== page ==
When Should You Start Looking for an Apartment?

How soon should you start looking? Well that depends on what you need.

I get this question all the time. How far in advance should a renter start looking for an apartment in Chicago? The answer is extremely varied and depends on your needs, of course. However, there are some definite deciding factors that may help you to schedule things properly. Of course, I’ve got some handy charts to help as well!

Who can use these charts at face value?

These charts are intended for renters who are looking in Chicago with agent representation. Maybe you want a high end rental, or you’re moving from out of town. Maybe you’re working with a tight schedule and can only attend a handful of showings. Or perhaps you know you’re really picky and want the biggest range of options available to you.

Regardless of your reasons, if you’ve chosen to work with an agent or locator these charts will probably work for you at face value.

If you’re working alone, back up your start date.

The numbers I was able to wring out of my research uses the MLS exclusively. When dealing with rentals in the MLS you must remember that many landlords will try to rent their apartment on their own before they agree to pay an agent’s commission. This means that if you’re willing to go door to door and crawl through the Chicago Reader looking for spaces you may be able to find something as much as a month earlier than my charts here will show. You can still use them as a benchmark, though – just add 4 weeks what’s displayed on the charts.

[Landlords can use this info to calculate when best to launch their listing!]

Many of the bigger & cheaper property managers will hit the market as early as they can. Apartments covered by the CRLTO can be shown as early as 60 days in advance. So in addition to those Type-A folks who feel comfortable cruising the blocks without a representation, the renters looking for the cheapest budget rentals will also want to start a month earlier than these charts show. (This year that means below $1500 if you’re on the north side of Chicago.)

What you can learn from these charts:

  • If you’re looking for a rental in the offseason, like for March 1 or April 1 moves, the market peaks much later than it does in high-activity months like May 1 and June 1.
  • As I discussed at length in my prior entry You Do Not Live in Chicago, availability can vary wildly between neighborhoods. If you’re looking in a popular district, start earlier.
  • Across the board if you’re looking for an apartment in a popular area with the help of an agent, your best bet in the three areas I studied is to head out about 3-4 weeks before your move date.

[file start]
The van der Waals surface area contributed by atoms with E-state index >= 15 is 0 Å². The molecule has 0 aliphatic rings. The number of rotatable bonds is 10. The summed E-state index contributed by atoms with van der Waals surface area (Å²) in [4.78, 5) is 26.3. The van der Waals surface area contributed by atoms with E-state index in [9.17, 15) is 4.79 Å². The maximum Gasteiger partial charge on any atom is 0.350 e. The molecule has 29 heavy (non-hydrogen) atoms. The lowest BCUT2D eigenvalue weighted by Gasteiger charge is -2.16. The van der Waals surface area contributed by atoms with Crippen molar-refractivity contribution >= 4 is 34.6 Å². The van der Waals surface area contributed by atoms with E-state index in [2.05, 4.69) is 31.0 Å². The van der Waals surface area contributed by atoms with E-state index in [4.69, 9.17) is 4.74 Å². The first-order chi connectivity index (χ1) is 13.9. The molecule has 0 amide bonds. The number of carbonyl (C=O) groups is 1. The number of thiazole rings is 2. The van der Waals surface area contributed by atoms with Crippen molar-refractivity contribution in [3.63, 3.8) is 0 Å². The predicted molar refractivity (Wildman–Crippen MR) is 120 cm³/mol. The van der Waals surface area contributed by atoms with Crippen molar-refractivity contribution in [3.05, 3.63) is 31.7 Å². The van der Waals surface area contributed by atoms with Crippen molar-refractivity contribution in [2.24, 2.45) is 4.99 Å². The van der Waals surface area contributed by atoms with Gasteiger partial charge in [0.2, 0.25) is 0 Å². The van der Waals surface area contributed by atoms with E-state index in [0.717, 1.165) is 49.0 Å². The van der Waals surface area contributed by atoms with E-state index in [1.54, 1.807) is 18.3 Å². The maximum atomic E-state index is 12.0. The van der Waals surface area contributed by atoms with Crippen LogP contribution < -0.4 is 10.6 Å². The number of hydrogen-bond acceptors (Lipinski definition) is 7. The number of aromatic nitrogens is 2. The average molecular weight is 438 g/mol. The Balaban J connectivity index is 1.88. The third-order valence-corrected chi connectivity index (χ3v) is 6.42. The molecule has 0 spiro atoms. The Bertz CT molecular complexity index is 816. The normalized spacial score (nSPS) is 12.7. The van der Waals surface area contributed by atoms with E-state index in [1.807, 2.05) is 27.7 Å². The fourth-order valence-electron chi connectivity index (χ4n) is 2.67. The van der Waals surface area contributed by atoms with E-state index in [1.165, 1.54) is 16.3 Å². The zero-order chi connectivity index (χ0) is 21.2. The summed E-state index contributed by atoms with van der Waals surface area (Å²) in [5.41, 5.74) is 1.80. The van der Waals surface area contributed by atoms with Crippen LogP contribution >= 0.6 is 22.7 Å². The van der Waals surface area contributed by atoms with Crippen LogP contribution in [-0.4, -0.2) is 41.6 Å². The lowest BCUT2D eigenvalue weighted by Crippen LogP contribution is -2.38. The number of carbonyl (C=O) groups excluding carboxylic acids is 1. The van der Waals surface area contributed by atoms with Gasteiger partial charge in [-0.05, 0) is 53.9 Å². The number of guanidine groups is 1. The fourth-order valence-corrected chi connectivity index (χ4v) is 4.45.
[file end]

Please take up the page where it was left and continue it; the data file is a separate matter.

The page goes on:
• These charts completely scupper the myth that May 1 sees the most apartment inventory in Chicago. The June numbers (grey bars) are universally higher on every chart.

The Charts

For the Lakeview chart I used all rentals in the Lakeview Community area of Chicago listed in the MLS.

Bar chart of apartment availability by week in Lakeview, Chicago

Apartment availability by week in Lakeview, Chicago, 2012. Note that the May and June listings peak much earlier than the March & April ones.

For the West Loop area I used the boundaries of Grand Avenue, the Chicago River, the Eisenhower/I-290, and Ashland Avenue. This is a much smaller district than Lakeview, and less well-known. However, its stock tends towards very high-end lofts and rentals and its emerging as a very popular area. Notice that its peak is a lot more consistent from month to month than we see in Lakeview, which got picked over early in the busier months.

Bar chart of apartment inventory in the West Loop section of Chicago

Apartment availability by week in West Loop, Chicago, 2012.

For the Loyola-Rogers Park chart I used a 1.5 circular radius around the Loyola University Rogers Park Campus, which pushes the boundary out to approximately Ridge Ave. Loyola in the far north of the city peaks far later than its more expensive southern neighbors, with the bulk of the fresh listings coming on within 2 weeks of the current tenants’ move-out date. One can assume this is due to the messy nature of college students – you don’t want to start showing an apartment if there’s a good chance that its been trashed.

Loyola area apartments simply take much longer to get market-ready. (Aside to landlords looking in this area: keep this in mind and build in an extra month empty to your cash flow calculations!)

Bar chart showing apartment inventory surrounding Loyola's Lakefront campus, Chicago

Apartment availability by week in the area immediately around Loyola’s Rogers Park campus, Chicago, 2012.

If you’re a renter looking to figure out a plan for searching, I’m happy to run charts like this for any neighborhood you choose. Please contact me or leave a comment below. Oh, and by the way, if you’re an agent looking to reproduce this research, the interim step involves a Gantt chart.

 

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